@jacktyler_co_uk I had not thought about the heat-dispersing qualities of aluminum, but now that you mention it, I can see how there could be a problem. Then again, the aluminum surface of Dibond is only 0.3mm, so I wonder how much heat it would really absorb. The 3A site does not mention lasers as a processing technique.
When I typed the comment, I had been more concerned with the potential of delaminating the aluminum from the polyethylene core, or melting the core out. I would think that in terms of simply marking the aluminum surface, the GF should do alright… the promo video does show it engraving an aluminum macbook case, right? Presumably the electronics underneath are still functioning…
I had not even thought about adding an additional coating to burn off, that could yield some interesting results. Dibond and the like come “pre-finished”; “coil-coated paint or brushed metal”. Surely that coating can be removed with the GF.
I was wondering more about the “routing and folding” technique of processing dibond. I have used a router, a table-saw, a jigsaw, a press-brake, and even had luck using a #11 blade (scoring lightly, over and over and over) with dibond and alumacor (a similar product with a corrugated plastic center instead of polyethylene). These methods all take time, make noise and waste, and rely on a steady hand paired with well-executed measurements. It sure would be neat to be able to contour-cut/score/engrave that stuff without spreading aluminum and p.e. chunks all over my workshop.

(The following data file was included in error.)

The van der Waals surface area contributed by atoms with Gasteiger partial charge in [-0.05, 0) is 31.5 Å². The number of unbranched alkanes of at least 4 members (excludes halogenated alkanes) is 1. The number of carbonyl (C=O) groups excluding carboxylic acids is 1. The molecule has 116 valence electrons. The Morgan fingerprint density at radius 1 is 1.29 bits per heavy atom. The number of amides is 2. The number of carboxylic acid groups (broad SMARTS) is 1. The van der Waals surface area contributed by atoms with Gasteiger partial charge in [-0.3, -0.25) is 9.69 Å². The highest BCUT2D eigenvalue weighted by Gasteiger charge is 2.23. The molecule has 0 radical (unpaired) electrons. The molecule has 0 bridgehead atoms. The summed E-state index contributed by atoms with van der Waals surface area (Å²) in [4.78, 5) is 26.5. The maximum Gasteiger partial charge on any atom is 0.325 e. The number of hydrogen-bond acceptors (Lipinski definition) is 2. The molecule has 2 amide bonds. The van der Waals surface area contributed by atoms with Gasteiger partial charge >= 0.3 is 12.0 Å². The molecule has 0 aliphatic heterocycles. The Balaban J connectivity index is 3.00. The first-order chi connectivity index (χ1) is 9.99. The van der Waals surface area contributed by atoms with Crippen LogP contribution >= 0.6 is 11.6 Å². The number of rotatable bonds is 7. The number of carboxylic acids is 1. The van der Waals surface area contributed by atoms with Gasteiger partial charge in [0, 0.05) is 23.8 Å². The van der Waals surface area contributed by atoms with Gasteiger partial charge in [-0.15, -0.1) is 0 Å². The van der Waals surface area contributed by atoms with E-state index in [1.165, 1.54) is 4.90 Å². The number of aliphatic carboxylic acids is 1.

@dan have you tried any kind of ACM yet?
After more research into this, I think that I may have been confused by terminology. Etching, engraving, marking…
Am I correct, now, in thinking that the macbook cover-designs in the initial video are “markings” not “etchings” or “engravings”? That the anodized aluminum has been “discolored” by the GF’s laser to create the design? And that the surface would still feel smooth to the touch? And that this was done without any sort of additional coating being applied to the macbook?
If so, I believe that I would be able to mark dibond, but not actually cut into it in any way. Does this seem correct to anyone?